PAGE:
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Opinion: Small Is Beautiful – And More Efficient

Opinion: Small is Beautiful – and More Efficient

ALLi's blog editor Debbie Young pays tribute to one of the less usually discussed advantages of being an indie author: their speed of respond to requests from journalists.

Photo of a small rowing boat

Indie authors – small but easy to manoeuvre and quick to respond

In idle moments (ha!) one of the many things I do besides edit this blog and write handbooks for ALLi is to write book reviews.

I do this partly because I'm an author myself and like the idea of being able to make an author's day by posting a new review for their work. (I confess I'm of the “Thumpa” school of book reviewing, where if I think a book is terrible, I won't publish the review.)

I also think it helps me improve my own writing if I'm constantly searching for what other authors do well.

What started as an enjoyable and improving hobby is turning into more of a professional occupation, as I now review books for various publications, such as the fab Vine Leaves Literary Journal, founded by ALLi professional member Jessica Bell, and for three different organisations. (I'm being deliberately mysterious here to preserve the anonymity of my reviews!)

Building Links with Indie Bookshops

One of the journals that I review for is a parenting magazine, focusing on children's books. It's a great gig because each issue I get to choose a theme for the double-page book feature and to write about whichever books I fancy reviewing. The proprietor of a nearby indie bookshop is happy to point me in the right direction if I'm short of inspiration, which gives me another opportunity to bond with a bricks-and-mortar bookstore – useful for any indie author.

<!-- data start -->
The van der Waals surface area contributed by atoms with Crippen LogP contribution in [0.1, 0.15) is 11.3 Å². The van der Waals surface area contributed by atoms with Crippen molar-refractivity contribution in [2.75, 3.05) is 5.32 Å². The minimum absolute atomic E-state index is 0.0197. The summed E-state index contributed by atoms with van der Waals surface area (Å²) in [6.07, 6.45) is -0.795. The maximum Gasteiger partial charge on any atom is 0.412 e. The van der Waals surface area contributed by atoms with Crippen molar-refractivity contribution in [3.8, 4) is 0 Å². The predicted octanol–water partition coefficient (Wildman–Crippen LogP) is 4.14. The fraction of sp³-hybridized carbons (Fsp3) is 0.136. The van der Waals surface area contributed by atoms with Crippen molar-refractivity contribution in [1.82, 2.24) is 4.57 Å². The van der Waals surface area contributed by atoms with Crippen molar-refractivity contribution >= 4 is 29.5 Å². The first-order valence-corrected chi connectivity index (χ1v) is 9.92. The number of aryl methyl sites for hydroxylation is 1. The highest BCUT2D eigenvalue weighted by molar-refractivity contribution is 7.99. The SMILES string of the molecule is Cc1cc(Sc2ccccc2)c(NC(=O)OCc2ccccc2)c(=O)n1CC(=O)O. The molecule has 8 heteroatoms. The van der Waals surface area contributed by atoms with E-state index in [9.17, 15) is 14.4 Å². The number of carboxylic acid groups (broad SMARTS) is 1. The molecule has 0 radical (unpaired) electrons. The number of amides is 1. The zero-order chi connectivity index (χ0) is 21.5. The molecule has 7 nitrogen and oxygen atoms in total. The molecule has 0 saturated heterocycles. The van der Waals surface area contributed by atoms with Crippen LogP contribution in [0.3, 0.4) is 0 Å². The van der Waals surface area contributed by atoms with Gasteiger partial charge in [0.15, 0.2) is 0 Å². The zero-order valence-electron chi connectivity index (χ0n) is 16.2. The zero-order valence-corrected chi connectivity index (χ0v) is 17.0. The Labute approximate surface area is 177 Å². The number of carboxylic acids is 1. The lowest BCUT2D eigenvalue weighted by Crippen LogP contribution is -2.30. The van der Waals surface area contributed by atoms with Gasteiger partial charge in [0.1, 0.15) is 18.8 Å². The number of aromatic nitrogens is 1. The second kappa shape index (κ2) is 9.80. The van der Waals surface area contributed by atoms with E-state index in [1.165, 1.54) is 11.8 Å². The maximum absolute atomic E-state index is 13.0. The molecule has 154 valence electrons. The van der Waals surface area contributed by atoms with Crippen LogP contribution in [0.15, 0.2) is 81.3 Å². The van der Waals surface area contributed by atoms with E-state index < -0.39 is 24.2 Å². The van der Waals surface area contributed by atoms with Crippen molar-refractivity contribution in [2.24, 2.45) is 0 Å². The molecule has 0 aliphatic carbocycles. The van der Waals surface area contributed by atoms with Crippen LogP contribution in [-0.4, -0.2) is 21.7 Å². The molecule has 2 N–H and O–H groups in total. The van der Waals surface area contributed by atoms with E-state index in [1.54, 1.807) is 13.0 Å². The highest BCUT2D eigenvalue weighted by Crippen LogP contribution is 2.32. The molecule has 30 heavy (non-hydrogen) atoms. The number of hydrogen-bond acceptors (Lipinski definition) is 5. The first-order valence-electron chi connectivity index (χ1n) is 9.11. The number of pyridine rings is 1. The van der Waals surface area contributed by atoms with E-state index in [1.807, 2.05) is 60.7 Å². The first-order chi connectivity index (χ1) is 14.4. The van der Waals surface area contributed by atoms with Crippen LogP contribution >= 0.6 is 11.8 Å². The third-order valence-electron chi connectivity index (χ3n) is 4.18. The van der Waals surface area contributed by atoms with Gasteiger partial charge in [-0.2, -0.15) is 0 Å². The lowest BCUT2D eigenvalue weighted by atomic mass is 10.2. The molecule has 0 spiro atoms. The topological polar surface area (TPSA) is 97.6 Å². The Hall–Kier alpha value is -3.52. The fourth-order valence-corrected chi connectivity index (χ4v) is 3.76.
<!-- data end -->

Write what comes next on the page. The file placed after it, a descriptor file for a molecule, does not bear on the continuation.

Photo of a huge cruise ship

Big publishing companies: slow to stop, start or do just about anything

Part of my brief for the Today's Child feature is to secure high-resolution print quality images of the covers of any books that I'm reviewing, so that they can be used as illustrations. You may think that this should not be a difficult task. Surely publishers ought to make it easy for a journalist to secure an image. After all, in return they're getting free publicity for their book. One would assume that there might be a media centre somewhere on their website with a searchable database from which one could find and download a jpeg at the required resolution – low for web use, high for print.

Doing Battle with Big Publishing Houses

My experience tells me differently. Often it takes me longer to secure half a dozen book cover images than it does to write the entire article. Why? Because of the way that the big publishing houses operate.

This is the typical experience:

  • find the publisher's website
  • navigate the website – often a mesh of different sites for different countries, and you only realise you're on the US one when the prices come up in $
  • seek out the media contacts page and find there isn't one – or that it's built to repel viewers (e.g. one required a Captcha code before it would let me view phone numbers)
  • go to the children's section and find there are no contacts listed
  • go to the contacts page and find it's reader-oriented
  • despair and make a cup of tea
  • resort to phoning the main number for the head office
  • give a very clear indication of what I need
  • get put through to an extension that goes straight to answerphone
  • phone the main number again and ask for an alternative person who is physically there and also suitable email addresses
  • get another answerphone (repeat until my patience evaporates)
  • try emailing
  • wait a few days before chasing
  • a week after chasing, receive an apologetic email and a low-resolution image unsuitable for print

And so on. You get the picture. And I get through an awful lot of tea.